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Nirav Modi turns to UK high court after denied bail thrice

Modi, who was present in court, was remanded to custody until June 27, while chief judge Emma Arbuthnot fixed July 29 for the next case management hearing. The ‘opening note’ in the extradition case is to be submitted within six weeks, the court directed.

india Updated: May 31, 2019 07:33 IST
Prasun Sonwalkar
Prasun Sonwalkar
Hindustan Times, London
Nirav Modi,Westminster Magistrates Court,Emma Arbuthnot
Claire Montgomery, lawyer for Modi, pointed out that so far it was not mentioned in the documents in which prison he would be lodged, if extradited. (MINT PHOTO)

Fugitive diamantaire Nirav Modi has approached the high court of England and Wales after being denied bail three times by the Westminster Magistrates Court, which is hearing India’s request for his extradition to face major charges of financial fraud.

Modi, who was arrested by Scotland Yard on March 19, was last denied bail by chief judge Emma Arbuthnot on May 8 on grounds of ‘flight risk’, the scale of the alleged fraud, access to funds, potentially influencing witnesses and destroying evidence, and weak links to the UK.

His fresh bail application will be heard in the high court on June 11, court officials said. No new grounds have been cited in the application. Modi had previously offered to furnish a security deposit of 2 million pounds and follow strict conditions, including a 24-hour curfew.

Modi, who appeared in person in a case management hearing in the magistrates court on Thursday, was returned to the Wandsworth prison in west London, where he has been remanded until June 27. If the high court grants bail on June 11, he will be released.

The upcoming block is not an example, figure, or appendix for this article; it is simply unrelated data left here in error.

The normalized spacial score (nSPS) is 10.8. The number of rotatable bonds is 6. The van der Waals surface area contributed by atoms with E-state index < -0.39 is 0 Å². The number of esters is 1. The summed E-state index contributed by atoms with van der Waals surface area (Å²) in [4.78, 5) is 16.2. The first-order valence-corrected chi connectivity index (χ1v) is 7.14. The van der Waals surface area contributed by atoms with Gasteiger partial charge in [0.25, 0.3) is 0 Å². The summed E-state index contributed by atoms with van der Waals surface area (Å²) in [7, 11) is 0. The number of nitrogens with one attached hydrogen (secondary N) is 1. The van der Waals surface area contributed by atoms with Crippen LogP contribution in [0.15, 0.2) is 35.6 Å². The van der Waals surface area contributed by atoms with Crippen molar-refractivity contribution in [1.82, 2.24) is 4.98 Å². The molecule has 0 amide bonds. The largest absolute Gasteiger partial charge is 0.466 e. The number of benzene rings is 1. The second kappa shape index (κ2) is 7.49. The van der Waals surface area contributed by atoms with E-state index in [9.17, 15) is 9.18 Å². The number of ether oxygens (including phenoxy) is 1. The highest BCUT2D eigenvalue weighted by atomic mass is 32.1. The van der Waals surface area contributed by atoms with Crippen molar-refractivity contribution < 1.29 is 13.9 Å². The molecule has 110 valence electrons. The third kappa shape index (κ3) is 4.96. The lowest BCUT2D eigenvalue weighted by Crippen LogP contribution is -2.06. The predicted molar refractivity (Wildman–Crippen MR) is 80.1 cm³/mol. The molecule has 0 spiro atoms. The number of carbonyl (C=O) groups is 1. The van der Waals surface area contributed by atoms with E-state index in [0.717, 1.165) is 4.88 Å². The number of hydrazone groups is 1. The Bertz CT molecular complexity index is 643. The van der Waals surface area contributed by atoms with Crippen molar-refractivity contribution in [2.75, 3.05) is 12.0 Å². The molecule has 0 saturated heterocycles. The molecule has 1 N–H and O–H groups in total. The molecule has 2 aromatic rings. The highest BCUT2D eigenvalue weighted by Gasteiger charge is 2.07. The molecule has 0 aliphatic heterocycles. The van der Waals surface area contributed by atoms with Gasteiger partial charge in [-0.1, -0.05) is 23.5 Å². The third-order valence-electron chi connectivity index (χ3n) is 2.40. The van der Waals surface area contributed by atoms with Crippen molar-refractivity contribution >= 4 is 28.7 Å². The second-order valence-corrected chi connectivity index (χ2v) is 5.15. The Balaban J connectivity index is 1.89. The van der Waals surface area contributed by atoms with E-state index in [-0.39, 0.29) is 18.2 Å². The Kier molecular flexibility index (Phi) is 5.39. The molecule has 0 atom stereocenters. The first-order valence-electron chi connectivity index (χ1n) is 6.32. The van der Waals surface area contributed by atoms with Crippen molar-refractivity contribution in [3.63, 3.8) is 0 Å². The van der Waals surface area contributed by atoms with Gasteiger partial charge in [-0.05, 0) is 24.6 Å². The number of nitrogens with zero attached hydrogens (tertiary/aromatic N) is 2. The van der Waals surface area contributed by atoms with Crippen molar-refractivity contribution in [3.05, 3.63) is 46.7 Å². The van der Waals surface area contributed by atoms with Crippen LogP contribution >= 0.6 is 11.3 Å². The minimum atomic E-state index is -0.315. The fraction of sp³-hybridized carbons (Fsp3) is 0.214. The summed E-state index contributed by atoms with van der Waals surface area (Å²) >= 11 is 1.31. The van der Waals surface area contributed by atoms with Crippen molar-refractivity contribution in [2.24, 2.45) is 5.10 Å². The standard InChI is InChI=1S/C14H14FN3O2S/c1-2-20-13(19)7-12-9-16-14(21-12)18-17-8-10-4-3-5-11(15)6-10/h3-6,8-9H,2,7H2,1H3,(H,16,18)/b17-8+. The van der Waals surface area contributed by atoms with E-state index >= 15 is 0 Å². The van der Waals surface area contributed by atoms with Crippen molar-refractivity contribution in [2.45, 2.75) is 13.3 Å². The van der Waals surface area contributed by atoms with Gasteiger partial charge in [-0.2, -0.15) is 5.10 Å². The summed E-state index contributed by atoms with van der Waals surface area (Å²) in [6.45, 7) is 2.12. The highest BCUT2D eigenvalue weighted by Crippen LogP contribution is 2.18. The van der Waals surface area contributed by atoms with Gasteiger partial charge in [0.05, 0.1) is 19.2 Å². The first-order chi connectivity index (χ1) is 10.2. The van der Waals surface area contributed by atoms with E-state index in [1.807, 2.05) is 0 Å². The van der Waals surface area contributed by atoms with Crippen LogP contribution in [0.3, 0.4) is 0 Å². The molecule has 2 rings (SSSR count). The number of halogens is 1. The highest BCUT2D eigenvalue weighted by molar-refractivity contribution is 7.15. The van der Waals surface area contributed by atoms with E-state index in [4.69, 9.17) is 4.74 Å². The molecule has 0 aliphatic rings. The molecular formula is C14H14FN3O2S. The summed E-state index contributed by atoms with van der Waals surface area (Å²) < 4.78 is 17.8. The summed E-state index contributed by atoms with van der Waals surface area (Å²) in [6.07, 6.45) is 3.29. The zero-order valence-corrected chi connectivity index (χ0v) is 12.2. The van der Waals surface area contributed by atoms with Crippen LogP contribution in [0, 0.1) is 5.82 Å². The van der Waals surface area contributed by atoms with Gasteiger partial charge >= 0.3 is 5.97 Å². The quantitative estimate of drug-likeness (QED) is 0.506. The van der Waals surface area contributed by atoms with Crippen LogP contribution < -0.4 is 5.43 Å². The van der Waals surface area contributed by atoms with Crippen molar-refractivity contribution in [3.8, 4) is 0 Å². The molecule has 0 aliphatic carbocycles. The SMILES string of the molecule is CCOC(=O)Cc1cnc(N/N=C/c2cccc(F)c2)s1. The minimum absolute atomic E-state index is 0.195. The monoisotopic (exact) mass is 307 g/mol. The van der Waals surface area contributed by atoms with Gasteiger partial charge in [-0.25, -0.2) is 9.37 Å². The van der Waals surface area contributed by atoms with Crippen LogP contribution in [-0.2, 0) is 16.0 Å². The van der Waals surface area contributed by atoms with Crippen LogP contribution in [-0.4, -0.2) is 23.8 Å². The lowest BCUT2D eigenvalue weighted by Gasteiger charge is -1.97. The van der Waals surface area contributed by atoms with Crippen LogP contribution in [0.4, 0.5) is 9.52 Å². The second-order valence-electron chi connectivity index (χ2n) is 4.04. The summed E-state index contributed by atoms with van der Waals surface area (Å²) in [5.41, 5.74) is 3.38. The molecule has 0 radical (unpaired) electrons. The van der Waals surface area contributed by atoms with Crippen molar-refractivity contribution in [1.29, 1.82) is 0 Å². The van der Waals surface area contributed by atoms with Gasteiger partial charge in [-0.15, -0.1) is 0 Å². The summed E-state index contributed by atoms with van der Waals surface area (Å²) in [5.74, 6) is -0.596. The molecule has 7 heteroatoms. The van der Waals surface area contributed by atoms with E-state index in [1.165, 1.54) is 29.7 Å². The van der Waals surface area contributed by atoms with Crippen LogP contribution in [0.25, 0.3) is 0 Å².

During the case management hearing, Arbuthnot sought information from India within 14 days where Modi would be lodged, if extradited, and expressed delight over the better quality of paperwork submitted by New Delhi.

She also fixed July 29 as the date of the next case management hearing, by when the Crown Prosecution Service (CPS) acting on behalf of India is expected to submit an ‘opening note’ detailing key charges against Modi.

As in the Vijay Mallya extradition case, Modi’s case also involves thousands of documents, often carted to the court in boxes. In previous hearings, the court heard remarks on the poor quality of paperwork submitted.

However, Arbuthnot said on Thursday: “The paperwork is much clear than it was, there is much better pagination. There is an index, and I would like referenced pagination. There should also be an index to the volumes”.

Claire Montgomery, lawyer for Modi, pointed out that so far it is not mentioned in the documents in which prison he would be lodged, if extradited. She kept open the option of a prison visit if it is a different cell and jail than the one mentioned in the Mallya case: barrack number 12 of the Arthur Road jail, Mumbai. The court is already aware of its conditions.

Montgomery said the defence team remained ‘in the dark’ about the allegations against him as well as the identity of the prison. Modi is facing charges of major financial offences running into thousands of crores linked to a Mumbai branch of the Punjab National Bank.

Ed Martin, CPS lawyer, informed the judge that a more detailed pagination and index would be included in the ‘opening note’ to be submitted to the court in six weeks.

First Published: May 30, 2019 18:34 IST